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You do not recognize my security certification and I cannot make an exception on every single webpage I visit.

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I work for a state organization use a secure proxy server and have an updated certification. That said Firefox does not recognize the cert and throws an error on every single page I open. Some pages do not give me the option to create an exception and to be honest nobody would find a browser useful if they have to create an exception to reach every page. I do not have the legenda file that is mentioned it other posts I already checked. I cannot change my cert it is correct. How does this get fixed or do I just delete.

I work for a state organization use a secure proxy server and have an updated certification. That said Firefox does not recognize the cert and throws an error on every single page I open. Some pages do not give me the option to create an exception and to be honest nobody would find a browser useful if they have to create an exception to reach every page. I do not have the legenda file that is mentioned it other posts I already checked. I cannot change my cert it is correct. How does this get fixed or do I just delete.

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  • User Agent: Mozilla/5.0 (Windows NT 10.0; Win64; x64) AppleWebKit/537.36 (KHTML, like Gecko) Chrome/70.0.3538.67 Safari/537.36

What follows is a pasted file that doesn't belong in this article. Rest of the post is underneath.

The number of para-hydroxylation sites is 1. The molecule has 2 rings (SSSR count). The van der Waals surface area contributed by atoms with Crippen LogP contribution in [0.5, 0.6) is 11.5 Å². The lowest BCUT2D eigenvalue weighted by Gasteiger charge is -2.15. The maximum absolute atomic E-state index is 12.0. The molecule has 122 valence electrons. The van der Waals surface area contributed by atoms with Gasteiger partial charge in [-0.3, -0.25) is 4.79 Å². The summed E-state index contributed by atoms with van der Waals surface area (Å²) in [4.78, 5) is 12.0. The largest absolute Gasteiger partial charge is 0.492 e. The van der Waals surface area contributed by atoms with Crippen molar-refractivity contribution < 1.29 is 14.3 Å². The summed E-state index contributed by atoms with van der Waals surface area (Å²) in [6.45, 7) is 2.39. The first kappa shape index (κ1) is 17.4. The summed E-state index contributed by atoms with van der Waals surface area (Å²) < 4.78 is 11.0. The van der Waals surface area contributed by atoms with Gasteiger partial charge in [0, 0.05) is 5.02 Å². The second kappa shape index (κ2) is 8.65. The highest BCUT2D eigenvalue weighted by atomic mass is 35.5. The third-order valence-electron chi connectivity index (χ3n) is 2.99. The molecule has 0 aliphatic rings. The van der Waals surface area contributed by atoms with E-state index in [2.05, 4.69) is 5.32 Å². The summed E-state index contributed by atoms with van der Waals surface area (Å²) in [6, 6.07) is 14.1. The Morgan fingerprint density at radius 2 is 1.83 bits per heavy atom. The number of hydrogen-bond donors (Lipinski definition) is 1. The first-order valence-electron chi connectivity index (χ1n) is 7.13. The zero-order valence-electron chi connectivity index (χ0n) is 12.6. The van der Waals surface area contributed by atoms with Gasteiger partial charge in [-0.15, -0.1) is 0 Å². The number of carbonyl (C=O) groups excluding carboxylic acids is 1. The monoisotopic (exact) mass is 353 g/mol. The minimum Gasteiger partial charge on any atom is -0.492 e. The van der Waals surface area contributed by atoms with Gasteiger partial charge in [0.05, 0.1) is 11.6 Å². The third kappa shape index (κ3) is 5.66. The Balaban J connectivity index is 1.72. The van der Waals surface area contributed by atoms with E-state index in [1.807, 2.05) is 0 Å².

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jscher2000
  • Top 10 Contributor
8890 solutions 72730 answers

Yes, if you think about it for a second, in order to read everything going in and out, the proxy server needs to generate a fake certificate for every site you visit using HTTPS. One question you might have is, why don't other browsers object to the fake certificates?! I'll come back to that.

Since it definitely is not efficient to create exceptions on a site-by-site basis, what you need to do is set Firefox to trust everything signed by the proxy. Here's how:

Option #1: Import the Signing Certificate

If you import the proxy's signing certificate into Firefox's certificate store, then all of its fake certificates will be trusted.

(A) If you do not already have a certificate file ready to import, you can export it from IE or Chrome.

  • This may appear in IE's Certificates dialog OR it may appear when you view the certificate details on any secure page you load in IE/chrome
  • The Export or Copy to file button starts the Export Wizard. Use the DER format and save to a convenient location

Example screenshots: https://support.mozilla.org/questions/1199797#answer-1064849

(B) When finished with all the necessary exports to complete the chain in the Certification Path, you can import the certificates into the Firefox Authorities tab:

  • Windows: "3-bar" menu button (or Tools menu) > Options
  • Mac: "3-bar" menu button (or Firefox menu) > Preferences
  • Linux: "3-bar" menu button (or Edit menu) > Preferences
  • Any system: type or paste about:preferences into the address bar and press Enter/Return to load it

In the search box at the top of the page, type cert and Firefox should filter the list. Click "View Certificates" to open the Certificate Manager and click the "Authorities" tab. Then you can use the "Import" button to import the proxy server's certificate.

(Fourth and fifth screenshots in the above-linked post.)

When asked, I suggest allowing the certificate for websites only unless your IT suggests otherwise.

It's a bit of pain, but the advantage of that approach is that you are making the minimal compromise of security.

Option #2: Trust all Signing Certificates in the Windows Cert Store

Most likely, your IT configured your system to trust the proxy so you could have transparent access in IE and Chrome, which share this certificate store. Firefox normally uses its own certificate store, but you can make it use the system certificate store instead. Here's how: